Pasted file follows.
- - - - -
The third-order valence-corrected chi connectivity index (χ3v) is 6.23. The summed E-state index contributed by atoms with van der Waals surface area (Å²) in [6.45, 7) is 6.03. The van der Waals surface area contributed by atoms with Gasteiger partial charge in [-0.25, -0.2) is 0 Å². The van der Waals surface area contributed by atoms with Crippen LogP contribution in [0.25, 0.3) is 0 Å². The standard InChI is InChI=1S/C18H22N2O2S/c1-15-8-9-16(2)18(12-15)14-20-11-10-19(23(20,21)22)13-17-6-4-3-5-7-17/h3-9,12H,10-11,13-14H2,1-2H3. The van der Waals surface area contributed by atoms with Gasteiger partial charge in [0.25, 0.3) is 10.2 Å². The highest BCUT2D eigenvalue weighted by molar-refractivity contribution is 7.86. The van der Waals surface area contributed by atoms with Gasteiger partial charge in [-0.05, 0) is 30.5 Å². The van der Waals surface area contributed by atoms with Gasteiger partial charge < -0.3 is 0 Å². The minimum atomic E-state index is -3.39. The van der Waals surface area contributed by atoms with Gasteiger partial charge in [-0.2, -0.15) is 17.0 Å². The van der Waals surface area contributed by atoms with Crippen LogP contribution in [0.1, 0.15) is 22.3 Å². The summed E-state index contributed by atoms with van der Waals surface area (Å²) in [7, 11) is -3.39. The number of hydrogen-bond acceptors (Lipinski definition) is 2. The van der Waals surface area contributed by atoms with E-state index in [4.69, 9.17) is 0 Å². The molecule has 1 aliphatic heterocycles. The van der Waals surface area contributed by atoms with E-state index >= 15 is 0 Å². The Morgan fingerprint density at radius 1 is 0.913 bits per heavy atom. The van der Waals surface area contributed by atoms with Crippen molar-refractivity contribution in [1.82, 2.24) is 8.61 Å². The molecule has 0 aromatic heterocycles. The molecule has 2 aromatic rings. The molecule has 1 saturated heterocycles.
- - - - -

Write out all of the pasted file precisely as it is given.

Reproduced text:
The third-order valence-corrected chi connectivity index (χ3v) is 6.23. The summed E-state index contributed by atoms with van der Waals surface area (Å²) in [6.45, 7) is 6.03. The van der Waals surface area contributed by atoms with Gasteiger partial charge in [-0.25, -0.2) is 0 Å². The van der Waals surface area contributed by atoms with Crippen LogP contribution in [0.25, 0.3) is 0 Å². The standard InChI is InChI=1S/C18H22N2O2S/c1-15-8-9-16(2)18(12-15)14-20-11-10-19(23(20,21)22)13-17-6-4-3-5-7-17/h3-9,12H,10-11,13-14H2,1-2H3. The van der Waals surface area contributed by atoms with Gasteiger partial charge in [0.25, 0.3) is 10.2 Å². The highest BCUT2D eigenvalue weighted by molar-refractivity contribution is 7.86. The van der Waals surface area contributed by atoms with Gasteiger partial charge in [-0.05, 0) is 30.5 Å². The van der Waals surface area contributed by atoms with Gasteiger partial charge < -0.3 is 0 Å². The minimum atomic E-state index is -3.39. The van der Waals surface area contributed by atoms with Gasteiger partial charge in [-0.2, -0.15) is 17.0 Å². The van der Waals surface area contributed by atoms with Crippen LogP contribution in [0.1, 0.15) is 22.3 Å². The summed E-state index contributed by atoms with van der Waals surface area (Å²) in [7, 11) is -3.39. The number of hydrogen-bond acceptors (Lipinski definition) is 2. The van der Waals surface area contributed by atoms with E-state index in [4.69, 9.17) is 0 Å². The molecule has 1 aliphatic heterocycles. The van der Waals surface area contributed by atoms with E-state index >= 15 is 0 Å². The Morgan fingerprint density at radius 1 is 0.913 bits per heavy atom. The van der Waals surface area contributed by atoms with Crippen molar-refractivity contribution in [1.82, 2.24) is 8.61 Å². The molecule has 0 aromatic heterocycles. The molecule has 2 aromatic rings. The molecule has 1 saturated heterocycles.